Articles: Memory

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Test 2: Overclocking

The results above can hardly be considered a motive for using high-speed memory in LGA1156 systems with dual-core processors. However, even this way of using high-speed memory, namely without increasing the base clock, is only available to select users, who are lucky to have a K-series CPU with an unlocked frequency multiplier. Most systems based on Clarkdale processors have their CPU overclocked by raising the BCLK frequency, when there is faster memory with 1333MHz+ speed. This is exactly why we decided to devote the second part of our test session to studying the effects of the memory subsystem settings on the performance of a system overclocked in this particular manner.

I have to point out right away that when you overclock your processor by raising the base clock, all busses in your system will be working at higher speeds. Besides the processor clock frequency, the speed of the QPI bus connecting the processor dies inside also increases. As a result, we expect to see more obvious connection between the performance and memory subsystem speed.

In order to make the testing conditions as realistic as possible, we overclocked our Core i5-655K CPU to 4.4 GHz. This frequency was obtained with 22x multiplier and 200 MHz BCLK clock. All dual-core Clarkdale processors support this multiplier, so the results of this test can be easily applied to majority of systems out there.

During the tests we disabled Turbo Mode, which changes the processor multiplier dynamically, because only in this case overclocking could be most fruitful.

The increase in the base clock frequency caused the available memory frequencies set with individual multipliers to change. Instead of DDR3-800, DDR3-1067 and DDR3-1333 the CPU automatically got support for DDR3-1200, DDR3-1600 and DDR3-2000 respectively. All these three modes are available not only in systems using a CPU with unlocked multiplier: they can be enabled with any Clarkdale processors. This is exactly why we used this particular BCLK frequency of 200 MHz, as this trick lets you have DDR3-2000 mode on any LGA1156 CPU.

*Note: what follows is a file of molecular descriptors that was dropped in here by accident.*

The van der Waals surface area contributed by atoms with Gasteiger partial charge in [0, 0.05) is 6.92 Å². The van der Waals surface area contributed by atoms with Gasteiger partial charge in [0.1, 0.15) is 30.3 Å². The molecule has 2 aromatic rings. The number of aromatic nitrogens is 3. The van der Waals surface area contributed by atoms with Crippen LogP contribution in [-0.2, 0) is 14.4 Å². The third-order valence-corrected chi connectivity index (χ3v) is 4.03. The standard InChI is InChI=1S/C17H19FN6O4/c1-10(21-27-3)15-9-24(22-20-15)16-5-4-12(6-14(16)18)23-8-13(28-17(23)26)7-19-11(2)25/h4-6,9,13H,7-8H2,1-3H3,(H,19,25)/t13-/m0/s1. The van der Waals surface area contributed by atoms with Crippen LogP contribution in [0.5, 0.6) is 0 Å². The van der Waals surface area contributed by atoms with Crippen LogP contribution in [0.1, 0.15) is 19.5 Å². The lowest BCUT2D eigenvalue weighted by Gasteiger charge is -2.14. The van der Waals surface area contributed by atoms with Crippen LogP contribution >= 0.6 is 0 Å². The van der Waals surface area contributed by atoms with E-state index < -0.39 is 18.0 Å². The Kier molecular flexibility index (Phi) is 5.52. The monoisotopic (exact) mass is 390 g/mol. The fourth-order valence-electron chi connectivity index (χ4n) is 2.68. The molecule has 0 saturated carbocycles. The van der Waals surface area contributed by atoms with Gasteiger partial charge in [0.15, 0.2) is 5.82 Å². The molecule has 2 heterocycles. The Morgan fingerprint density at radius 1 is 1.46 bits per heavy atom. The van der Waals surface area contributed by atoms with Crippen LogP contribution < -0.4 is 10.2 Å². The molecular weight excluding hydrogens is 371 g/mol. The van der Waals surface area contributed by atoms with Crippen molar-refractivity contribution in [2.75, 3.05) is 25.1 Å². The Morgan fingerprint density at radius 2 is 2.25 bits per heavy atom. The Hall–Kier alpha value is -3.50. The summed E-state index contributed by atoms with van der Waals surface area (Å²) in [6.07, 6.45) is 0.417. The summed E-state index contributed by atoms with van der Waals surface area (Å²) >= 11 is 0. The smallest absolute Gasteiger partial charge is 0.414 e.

As usual, synthetic benchmarks come first:

As we have expected, the memory frequency have much more influence over the memory subsystem practical bandwidth when the CPU is overclocked. While in nominal mode 40% increase in memory frequency boosted reading from the memory by only 7%, now the 66% higher DDR3 SDRAM frequency produces over 21% boost in memory subsystem practical bandwidth. In other words, overclocking of the internal processor QPI bus does have a positive effect on the memory subsystem performance.

There is only one catch: the results in the system with DDR3-1600 SDRAM are very low. However, there is no mistake here: the Clarkdale memory controller simply prepared another unexpected surprise for us. It is peculiar of the 8x memory frequency multiplier (which in nominal mode allows clocking the memory as DDR3-1067) to lower the practical memory subsystem bandwidth.

We see no anomalies in terms of latencies. More aggressive timings as well as increase in the memory frequency always cause adequate lowering of the practical latency.

Now let’s see how this diverse functioning of the memory controller affects the performance in other benchmarks and applications:

DDR3-1600 mode selected with the BCLK increased to 200 MHz is really far not the most optimal choice. According to the results, DDR3-1200 with lower timings almost always produces better outcome. However, we have no complaints about DDR3-2000. High-speed memory with this frequency does have a highly positive effect on overall performance during overclocking. On average, using DDR3-2000 in an overclocked system with a dual-core LGA1156 processor can improve performance by about 5%, and in applications that are sensitive to memory subsystem parameters (such as games) the performance may increase as far as by 10%.

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